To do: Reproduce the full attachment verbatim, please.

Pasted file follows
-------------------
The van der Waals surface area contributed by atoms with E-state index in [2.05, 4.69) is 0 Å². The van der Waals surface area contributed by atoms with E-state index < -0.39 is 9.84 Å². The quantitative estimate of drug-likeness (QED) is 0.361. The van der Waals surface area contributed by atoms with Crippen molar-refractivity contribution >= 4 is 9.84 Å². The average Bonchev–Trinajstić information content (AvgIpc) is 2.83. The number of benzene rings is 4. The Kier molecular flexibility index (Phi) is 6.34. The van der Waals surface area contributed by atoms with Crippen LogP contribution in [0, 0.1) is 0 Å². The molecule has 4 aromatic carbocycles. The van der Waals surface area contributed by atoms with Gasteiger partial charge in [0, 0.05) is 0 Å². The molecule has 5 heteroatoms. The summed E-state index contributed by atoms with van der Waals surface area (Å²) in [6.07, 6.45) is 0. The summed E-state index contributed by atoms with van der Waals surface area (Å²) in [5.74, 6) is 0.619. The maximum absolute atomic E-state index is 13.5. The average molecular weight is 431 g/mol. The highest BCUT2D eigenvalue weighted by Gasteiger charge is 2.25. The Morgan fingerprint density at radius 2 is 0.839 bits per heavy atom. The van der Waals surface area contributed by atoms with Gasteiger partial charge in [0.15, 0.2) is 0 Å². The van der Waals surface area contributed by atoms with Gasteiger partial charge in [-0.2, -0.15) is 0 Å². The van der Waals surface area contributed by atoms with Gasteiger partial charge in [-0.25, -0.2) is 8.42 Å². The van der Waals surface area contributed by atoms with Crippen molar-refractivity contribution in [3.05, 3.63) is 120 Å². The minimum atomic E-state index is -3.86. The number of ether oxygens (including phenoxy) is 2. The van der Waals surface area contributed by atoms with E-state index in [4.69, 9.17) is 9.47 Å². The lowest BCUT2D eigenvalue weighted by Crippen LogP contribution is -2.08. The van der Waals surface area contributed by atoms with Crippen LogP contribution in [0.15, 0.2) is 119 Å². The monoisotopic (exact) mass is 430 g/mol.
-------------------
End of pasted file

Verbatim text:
The van der Waals surface area contributed by atoms with E-state index in [2.05, 4.69) is 0 Å². The van der Waals surface area contributed by atoms with E-state index < -0.39 is 9.84 Å². The quantitative estimate of drug-likeness (QED) is 0.361. The van der Waals surface area contributed by atoms with Crippen molar-refractivity contribution >= 4 is 9.84 Å². The average Bonchev–Trinajstić information content (AvgIpc) is 2.83. The number of benzene rings is 4. The Kier molecular flexibility index (Phi) is 6.34. The van der Waals surface area contributed by atoms with Crippen LogP contribution in [0, 0.1) is 0 Å². The molecule has 4 aromatic carbocycles. The van der Waals surface area contributed by atoms with Gasteiger partial charge in [0, 0.05) is 0 Å². The molecule has 5 heteroatoms. The summed E-state index contributed by atoms with van der Waals surface area (Å²) in [6.07, 6.45) is 0. The summed E-state index contributed by atoms with van der Waals surface area (Å²) in [5.74, 6) is 0.619. The maximum absolute atomic E-state index is 13.5. The average molecular weight is 431 g/mol. The highest BCUT2D eigenvalue weighted by Gasteiger charge is 2.25. The Morgan fingerprint density at radius 2 is 0.839 bits per heavy atom. The van der Waals surface area contributed by atoms with Gasteiger partial charge in [0.15, 0.2) is 0 Å². The van der Waals surface area contributed by atoms with Gasteiger partial charge in [-0.2, -0.15) is 0 Å². The van der Waals surface area contributed by atoms with Gasteiger partial charge in [-0.25, -0.2) is 8.42 Å². The van der Waals surface area contributed by atoms with Crippen molar-refractivity contribution in [3.05, 3.63) is 120 Å². The minimum atomic E-state index is -3.86. The number of ether oxygens (including phenoxy) is 2. The van der Waals surface area contributed by atoms with E-state index in [4.69, 9.17) is 9.47 Å². The lowest BCUT2D eigenvalue weighted by Crippen LogP contribution is -2.08. The van der Waals surface area contributed by atoms with Crippen LogP contribution in [0.15, 0.2) is 119 Å². The monoisotopic (exact) mass is 430 g/mol.